Page Two

Page Two
81/2 Souvenirs were still performing down in the amphitheatre when I heard music starting on the acoustic stage, situated next to the Austin Museum of Art at Laguna Gloria. It was the Chronicle's 15th anniversary party, a benefit for the museum. I headed over to the acoustic stage, figuring someone had screwed the schedule up -- music wasn't supposed to start on that stage for 20 minutes. As I got closer I realized it was Guy Forsyth playing, essentially doing a mini-set, to a couple dozen listeners, as a sound check for his longer set. Forsyth loves to play (witness Forsyth solo, Forsyth with band, Forsyth in Asylum Street Spankers, Forsyth in any number of combinations). It is that spirit, the passion for music and for life, which drove the party this day.

Rain having been predicted by everyone, the Chronicle staff was resolved to accept this annual party being washed away. Instead, the day was beautiful, the party one of the best-attended ever. The music was excellent, including a wonderful performance by the gospel-mongers the Jubilettes and Roy Heinrich who got the crowd going early. Kelly Willis, playing with Rich Brotherton and Bruce Robinson, was just breathtaking and Wayne "The Train" Hancock played all night and then played a little longer as the party wound down.

The children's stage featured Joe McDermott, Hand-to-Mouth Puppet Theater, Peter the Adequate, and Carl Anderson, and there was food available from Ruby's Bar-B-Q, Wheatsville Food Co-op Deli and Curra's Grill. Talk was everywhere and everyone was talking. KGSR's Jody Denberg manned the station's table for a while. I went over to him and pointed out that if the golf-cart-in-the-swimming-pool story that appeared in the Sunday Statesman's front page story on The Austin Chronicle had been any longer, they probably would have mentioned that Denberg was a passenger on the cart. Fortunately they didn't have the space to go into detail on the story. That's probably just as well, as 107.1 KGSR, along with Balcones Fault Red Granite, and the Austin Museum of Art at Laguna Gloria were co-sponsors of the event -- and we thank them profusely. This event, we hope, is much like the Chronicle -- good music, good food, good setting, good people and lots of conversation.

Now that the "Best of Austin" is out of the way, it is time for The Austin Chronicle's annual Restaurant Poll. Ballots run this issue, offering you a chance to support your favorite Austin eateries.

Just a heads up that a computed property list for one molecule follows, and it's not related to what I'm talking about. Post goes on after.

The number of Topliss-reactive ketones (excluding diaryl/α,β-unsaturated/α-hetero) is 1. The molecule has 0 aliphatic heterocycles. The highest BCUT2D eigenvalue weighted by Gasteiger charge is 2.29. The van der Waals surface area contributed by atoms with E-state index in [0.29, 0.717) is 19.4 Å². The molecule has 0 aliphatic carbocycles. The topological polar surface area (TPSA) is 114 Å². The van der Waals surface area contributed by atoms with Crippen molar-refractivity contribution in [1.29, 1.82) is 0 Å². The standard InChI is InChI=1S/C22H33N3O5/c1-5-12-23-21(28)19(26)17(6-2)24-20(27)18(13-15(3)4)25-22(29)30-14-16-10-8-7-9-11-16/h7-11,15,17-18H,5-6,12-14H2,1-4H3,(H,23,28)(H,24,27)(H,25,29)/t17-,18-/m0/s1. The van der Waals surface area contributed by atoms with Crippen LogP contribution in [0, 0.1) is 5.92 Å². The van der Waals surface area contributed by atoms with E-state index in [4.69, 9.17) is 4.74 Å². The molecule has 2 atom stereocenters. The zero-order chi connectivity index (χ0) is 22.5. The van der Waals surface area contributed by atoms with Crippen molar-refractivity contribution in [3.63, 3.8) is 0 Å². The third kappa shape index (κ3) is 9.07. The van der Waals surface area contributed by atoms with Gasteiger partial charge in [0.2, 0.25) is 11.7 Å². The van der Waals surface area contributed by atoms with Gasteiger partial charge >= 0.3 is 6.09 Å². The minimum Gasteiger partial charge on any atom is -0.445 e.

This issue's cover story is by Robert Faires. It is a shame that Capitol City Playhouse is being forced to move. The theatre lead the way for what has become the West End Arts District and it has been a significant, creative force for many years. Fortunately, there is good news. Not just that we hope, and are somewhat confident, that in Michel Jaroschy's hands the theatre will survive, but that the kind of unique, quality theatre coverage offered here, by Faires, by the Statesman's Michael Barnes, and by John Bustin, the dean of Austin critics, has had a direct result on the quality of local theatre. These writers -- not only passionate and intelligent but committed to quality writing -- have between them upped the local ante considerably over the years. It is a privilege to work with Faires, not only because his work is so impressive but because as a person he personifies the best qualities of his work, intelligent, understanding, knowledgeable, witty, and precise. His writing has a direct result in the community, proving that quality criticism has positive and real consequences. Theatre is alive and well in Austin, though we are losing a treasure that helped bring things to where they are.

Speaking of great critics, this issue also marks the last appearance of Patrick Taggart's "Awake in the Dark" column. When Taggart was at the Statesman, we all read him; when he left the Statesman, we asked him to come write for us. That trip, the six years of his column, has been a real pleasure, offering his unique voice and thoughts. We can understand that Taggart is ready to hang up his spurs, so to speak, but can only hope that occasionally we'll be able to persuade him to write for us in the future. Thanks, Pat, for the extraordinary run. n

A note to readers: Bold and uncensored, The Austin Chronicle has been Austin’s independent news source for almost 40 years, expressing the community’s political and environmental concerns and supporting its active cultural scene. Now more than ever, we need your support to continue supplying Austin with independent, free press. If real news is important to you, please consider making a donation of $5, $10 or whatever you can afford, to help keep our journalism on stands.

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